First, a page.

Epstein suggests that one reason for limiting the importation of out-of-state waste is that waste disposal capacity is a scarce resource, and that the importation of waste will make it more difficult for local residents to dispose of their own waste. Allowing a national market, Epstein argues, “strains local facilities” and prevents local economies from maintaining a “balance” between waste management supply and demand. 5 This argument implies that an autarky in waste disposal services might be preferable to the current free trade regime. Yet encouraging self-sufficiency in waste management makes no more sense than calls for any other sort of economic isolation. As James DeLong observes, there is no more basis for insisting that New Yorkers dispose of all their trash within the state than there is for mandating that they grow all their vegetables in Central Park. 6

Consider the implications of Epstein’s thesis were it applied to the production of steel. Assume that a local steel plant meets all of the local community’s need for steel. If that plant is allowed to sell steel to other communities as well, the home community will now face greater competition in seeking to purchase steel. In the short run, the home community may have a harder time meeting its needs as out-of-state purchasers drive up the price and consume this “scarce” resource. Does this justify a limitation on the nondiscrimination rule? Of course not.

None of us fears that allowing local steel mills to participate in national markets risks a steel shortage. Indeed, we expect existing producers to expand production, or new producers to enter the market. We also expect specialization in a national market to increase productivity and reduce the marginal costs of production, benefitting local communities and out-of-state purchasers alike. Insofar as there are economies of scale in steel production, we would also expect a larger steel plant serving a larger market to meet market demands at a lower per-unit price than small, localized mills in each community. In short, allowing a national market in steel benefits the home community just as it benefits those out-of-state that wish to purchase the good.

The same can be said for waste disposal. As demand increases, private firms will respond by increasing waste management capacity. In addition, the economies of scale in waste management decisively favor larger facilities, which can provide waste management services at substantially lower costs (and superior environmental performance) than the town dumps of yore, even when long-distance hauling costs are included. Indeed, modern regional “megafills” can handle waste at less than one-third the cost of older local landfills. 7 This explains why the citizens of Charles County, Virginia - when given the choice - opted to host a regional landfill rather than a local one. 8 As a practical matter, limiting interstate trade in waste management services is likely to force all communities to pay more for disposal. Balkanizing trade increases the costs to all involved. Noting there are regulatory obstacles to the siting of new landfills or other disposal facilities proves nothing at all, for new steel mills and other productive facilities must also run “a gauntlet of regulation from every level of government.” 9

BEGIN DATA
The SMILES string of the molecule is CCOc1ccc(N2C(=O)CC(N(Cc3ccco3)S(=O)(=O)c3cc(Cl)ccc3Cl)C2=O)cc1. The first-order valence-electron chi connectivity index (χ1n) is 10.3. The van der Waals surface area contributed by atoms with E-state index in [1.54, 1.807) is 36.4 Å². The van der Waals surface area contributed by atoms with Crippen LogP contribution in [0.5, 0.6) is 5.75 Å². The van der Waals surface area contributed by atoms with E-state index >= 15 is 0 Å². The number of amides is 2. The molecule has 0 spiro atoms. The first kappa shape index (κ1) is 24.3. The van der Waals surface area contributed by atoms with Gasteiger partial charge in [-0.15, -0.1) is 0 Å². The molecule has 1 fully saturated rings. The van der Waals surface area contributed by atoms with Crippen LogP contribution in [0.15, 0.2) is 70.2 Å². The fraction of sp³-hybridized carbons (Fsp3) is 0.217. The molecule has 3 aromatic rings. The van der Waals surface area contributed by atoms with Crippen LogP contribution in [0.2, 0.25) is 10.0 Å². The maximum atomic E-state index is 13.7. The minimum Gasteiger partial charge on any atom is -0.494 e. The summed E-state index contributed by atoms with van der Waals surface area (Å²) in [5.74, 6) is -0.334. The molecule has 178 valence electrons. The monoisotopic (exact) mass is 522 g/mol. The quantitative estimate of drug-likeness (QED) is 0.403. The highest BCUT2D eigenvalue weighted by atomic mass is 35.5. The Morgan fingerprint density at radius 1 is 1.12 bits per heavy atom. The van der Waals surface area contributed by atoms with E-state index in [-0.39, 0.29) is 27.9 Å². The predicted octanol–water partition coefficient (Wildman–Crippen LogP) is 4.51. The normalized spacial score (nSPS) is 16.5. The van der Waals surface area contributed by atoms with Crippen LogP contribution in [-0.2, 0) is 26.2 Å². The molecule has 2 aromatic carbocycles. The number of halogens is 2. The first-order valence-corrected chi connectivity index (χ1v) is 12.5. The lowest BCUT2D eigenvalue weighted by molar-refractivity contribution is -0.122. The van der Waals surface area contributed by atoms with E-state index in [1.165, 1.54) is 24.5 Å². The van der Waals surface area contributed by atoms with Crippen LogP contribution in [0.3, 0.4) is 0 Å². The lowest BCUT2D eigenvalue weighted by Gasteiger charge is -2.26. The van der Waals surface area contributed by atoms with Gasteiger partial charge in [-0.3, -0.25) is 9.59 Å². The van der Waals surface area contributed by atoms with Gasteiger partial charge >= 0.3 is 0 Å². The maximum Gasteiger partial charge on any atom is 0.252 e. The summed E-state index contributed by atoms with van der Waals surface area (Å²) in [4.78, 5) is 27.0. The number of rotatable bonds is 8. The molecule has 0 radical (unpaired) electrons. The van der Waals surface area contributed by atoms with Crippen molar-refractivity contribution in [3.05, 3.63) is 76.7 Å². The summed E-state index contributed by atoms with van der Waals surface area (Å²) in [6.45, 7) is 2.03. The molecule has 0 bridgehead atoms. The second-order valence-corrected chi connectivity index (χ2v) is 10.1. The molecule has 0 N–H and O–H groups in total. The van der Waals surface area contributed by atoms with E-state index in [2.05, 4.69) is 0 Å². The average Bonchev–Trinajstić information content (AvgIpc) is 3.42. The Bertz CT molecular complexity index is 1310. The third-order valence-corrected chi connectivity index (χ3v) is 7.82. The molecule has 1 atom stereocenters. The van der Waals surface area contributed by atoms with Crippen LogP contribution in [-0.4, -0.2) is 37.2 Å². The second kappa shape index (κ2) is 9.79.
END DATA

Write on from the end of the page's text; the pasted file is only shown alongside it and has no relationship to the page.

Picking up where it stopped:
Waste is hardly the only “bad” that could be impacted by Epstein’s proposal. The Mayo Clinic in Rochester, Minnesota, is open to patients from around the nation. It can be viewed as a participant in a market for “goods” (health care services) or “bads” (illness). The provision of its services to all comers, irrespective of their origin, serves as a magnet for “bads,” in this case sick people instead of waste. Under Epstein’s analysis, allowing the clinic to serve out-of-state patients at the same rates as locals is bad for residents of Rochester, who now face competition in seeking to meet their own medical needs with “scarce” local resources. They even face the potential of uncompensated externalities in the form of contagious disease. Does this mean that the state of Minnesota should be allowed to impose a differential tax on the ill and infirm with the misfortune to live outside of the state? I would hope not.